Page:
Read an Excerpt
Lara McInnis fidgeted in the ginger-colored overstuffed chair taking up most of one corner of her cozy psychotherapy office. Schooling her face to neutrality, she tried to gin up some energy to support her quarreling clients. Bethany Beauchamp wasn’t saying all that much, though; and her husband was cataloging her faults, clicking them off one by one on his fat fingers. Wonder why they really wanted to come here? Lara asked herself, searching for an opportunity to intervene. Aha, there it was.
“Mister Beauchamp,” she murmured, voice pitched purposefully low so he’d have to stop talking in order to hear her.
“Yes, what?” He sounded irritated, voice scratchy from too many cigarettes. “You interrupted me.”
“Yes, I know. But I was interested in what you were saying and I didn’t quite catch that last part before I, um, interrupted. Might you be so kind as to repeat it for me?” Oh-oh. Watch the sarcasm.
Ken Beauchamp straightened self-importantly in his chair, carefully slicking back a couple of mouse-brown hairs that had fallen out of place in his too-careful comb over. Uncrossing short, chubby legs encased in expensive suiting, he turned so he could look right at her with close-set blue eyes. Broken blood vessels along the sides of his nose suggested a far-too-intimate relationship with alcoholic beverages.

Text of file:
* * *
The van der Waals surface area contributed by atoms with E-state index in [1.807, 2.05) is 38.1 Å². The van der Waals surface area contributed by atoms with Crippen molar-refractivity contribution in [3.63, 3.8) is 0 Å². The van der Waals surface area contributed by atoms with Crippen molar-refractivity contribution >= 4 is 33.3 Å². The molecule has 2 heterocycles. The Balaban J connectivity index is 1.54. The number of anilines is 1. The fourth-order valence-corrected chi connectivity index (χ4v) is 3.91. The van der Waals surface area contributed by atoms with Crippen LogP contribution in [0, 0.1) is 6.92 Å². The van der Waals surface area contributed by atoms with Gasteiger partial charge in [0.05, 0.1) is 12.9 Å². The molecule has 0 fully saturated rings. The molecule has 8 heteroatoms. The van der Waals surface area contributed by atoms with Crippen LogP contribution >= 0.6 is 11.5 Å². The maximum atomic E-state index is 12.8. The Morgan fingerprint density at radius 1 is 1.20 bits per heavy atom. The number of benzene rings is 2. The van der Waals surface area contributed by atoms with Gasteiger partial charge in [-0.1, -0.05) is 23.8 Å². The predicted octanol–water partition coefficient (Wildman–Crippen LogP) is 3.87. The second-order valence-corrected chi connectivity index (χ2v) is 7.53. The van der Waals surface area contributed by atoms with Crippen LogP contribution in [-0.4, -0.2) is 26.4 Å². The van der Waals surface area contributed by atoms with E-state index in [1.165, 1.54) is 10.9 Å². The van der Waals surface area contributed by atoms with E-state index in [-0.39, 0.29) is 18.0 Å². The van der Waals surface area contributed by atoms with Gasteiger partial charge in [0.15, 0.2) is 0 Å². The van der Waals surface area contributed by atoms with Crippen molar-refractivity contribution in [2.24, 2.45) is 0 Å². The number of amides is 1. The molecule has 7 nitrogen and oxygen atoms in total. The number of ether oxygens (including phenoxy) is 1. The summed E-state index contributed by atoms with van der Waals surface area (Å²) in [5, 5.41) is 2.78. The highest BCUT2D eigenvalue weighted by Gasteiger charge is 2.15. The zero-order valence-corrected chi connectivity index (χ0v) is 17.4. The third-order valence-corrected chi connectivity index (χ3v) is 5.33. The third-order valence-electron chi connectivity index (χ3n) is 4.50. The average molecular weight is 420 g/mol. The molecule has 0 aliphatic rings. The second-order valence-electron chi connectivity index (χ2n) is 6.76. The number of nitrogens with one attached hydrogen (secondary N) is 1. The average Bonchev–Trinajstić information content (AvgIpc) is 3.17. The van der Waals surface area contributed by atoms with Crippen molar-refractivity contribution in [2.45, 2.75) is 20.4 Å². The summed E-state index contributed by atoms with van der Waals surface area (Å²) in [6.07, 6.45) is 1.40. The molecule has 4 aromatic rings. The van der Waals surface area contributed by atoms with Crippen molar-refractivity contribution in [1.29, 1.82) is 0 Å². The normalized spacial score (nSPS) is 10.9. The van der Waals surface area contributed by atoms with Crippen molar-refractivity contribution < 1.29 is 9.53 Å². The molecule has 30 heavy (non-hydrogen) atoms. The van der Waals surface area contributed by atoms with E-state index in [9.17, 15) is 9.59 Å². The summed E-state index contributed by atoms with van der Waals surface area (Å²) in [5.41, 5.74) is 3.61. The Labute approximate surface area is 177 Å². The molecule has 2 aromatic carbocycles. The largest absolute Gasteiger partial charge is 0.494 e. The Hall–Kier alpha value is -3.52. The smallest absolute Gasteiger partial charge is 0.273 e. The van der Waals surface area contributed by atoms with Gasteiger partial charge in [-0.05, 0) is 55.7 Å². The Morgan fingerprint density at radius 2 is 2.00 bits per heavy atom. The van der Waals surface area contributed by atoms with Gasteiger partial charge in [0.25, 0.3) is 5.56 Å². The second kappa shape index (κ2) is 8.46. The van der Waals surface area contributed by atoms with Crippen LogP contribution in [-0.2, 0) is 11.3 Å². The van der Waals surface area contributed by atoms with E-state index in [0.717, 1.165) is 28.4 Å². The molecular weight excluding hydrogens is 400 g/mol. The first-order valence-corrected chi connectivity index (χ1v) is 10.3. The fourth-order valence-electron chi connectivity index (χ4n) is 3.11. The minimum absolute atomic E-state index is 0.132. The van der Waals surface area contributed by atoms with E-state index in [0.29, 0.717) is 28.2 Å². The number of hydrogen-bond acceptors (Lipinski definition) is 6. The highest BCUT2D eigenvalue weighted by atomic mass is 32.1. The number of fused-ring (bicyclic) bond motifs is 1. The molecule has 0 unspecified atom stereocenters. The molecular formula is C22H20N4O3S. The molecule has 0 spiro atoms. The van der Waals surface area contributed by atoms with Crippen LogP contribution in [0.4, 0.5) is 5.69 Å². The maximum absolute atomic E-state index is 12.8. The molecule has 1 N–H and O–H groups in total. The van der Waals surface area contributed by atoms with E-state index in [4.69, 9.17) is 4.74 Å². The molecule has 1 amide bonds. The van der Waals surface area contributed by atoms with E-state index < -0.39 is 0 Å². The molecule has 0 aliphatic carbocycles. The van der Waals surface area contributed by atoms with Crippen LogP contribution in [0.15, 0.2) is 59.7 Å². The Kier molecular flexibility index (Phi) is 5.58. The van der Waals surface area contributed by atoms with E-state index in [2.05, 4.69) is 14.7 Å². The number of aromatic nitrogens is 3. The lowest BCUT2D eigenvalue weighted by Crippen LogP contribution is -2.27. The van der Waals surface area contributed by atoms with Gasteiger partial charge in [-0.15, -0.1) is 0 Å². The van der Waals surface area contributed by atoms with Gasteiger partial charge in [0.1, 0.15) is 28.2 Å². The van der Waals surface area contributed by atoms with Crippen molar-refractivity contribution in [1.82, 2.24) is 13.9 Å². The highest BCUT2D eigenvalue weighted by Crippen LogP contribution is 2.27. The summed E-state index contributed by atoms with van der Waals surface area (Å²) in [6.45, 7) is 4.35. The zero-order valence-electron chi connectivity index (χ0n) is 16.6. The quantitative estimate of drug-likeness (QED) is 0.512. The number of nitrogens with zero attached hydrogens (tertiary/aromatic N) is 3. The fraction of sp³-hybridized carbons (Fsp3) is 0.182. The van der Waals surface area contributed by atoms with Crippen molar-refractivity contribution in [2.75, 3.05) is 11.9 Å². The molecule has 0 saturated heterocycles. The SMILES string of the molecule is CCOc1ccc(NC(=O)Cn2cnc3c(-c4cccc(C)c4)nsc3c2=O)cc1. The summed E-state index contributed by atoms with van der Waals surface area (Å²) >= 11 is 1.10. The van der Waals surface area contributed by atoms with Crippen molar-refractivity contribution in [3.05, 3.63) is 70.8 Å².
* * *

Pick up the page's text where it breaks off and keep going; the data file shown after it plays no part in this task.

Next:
“We pay you quite well. The least you could do is be attentive,” he complained, an unpleasant whiny note in his voice.
She nodded, offering a silent invitation to speak to her rather than to his wife who looked exhausted. Bethany’s eight-month pregnancy dragged at her tall, slender frame and dark smudges under her hazel eyes detracted from her showgirl beauty. Light auburn hair fell in limp curls to her shoulders. Though only in her early thirties, today she looked ten years older.
After an imperceptible pause Ken took the bait and, rather than repeating his last statement as requested, he started in on Lara. “Well, Doctor, you’ve been late for our appointments twice out of the ten we’ve scheduled. None of the things you’ve suggested work and our marriage isn’t any better than it was the day we walked in here.” He sat back in his chair, a smug smile on his florid face.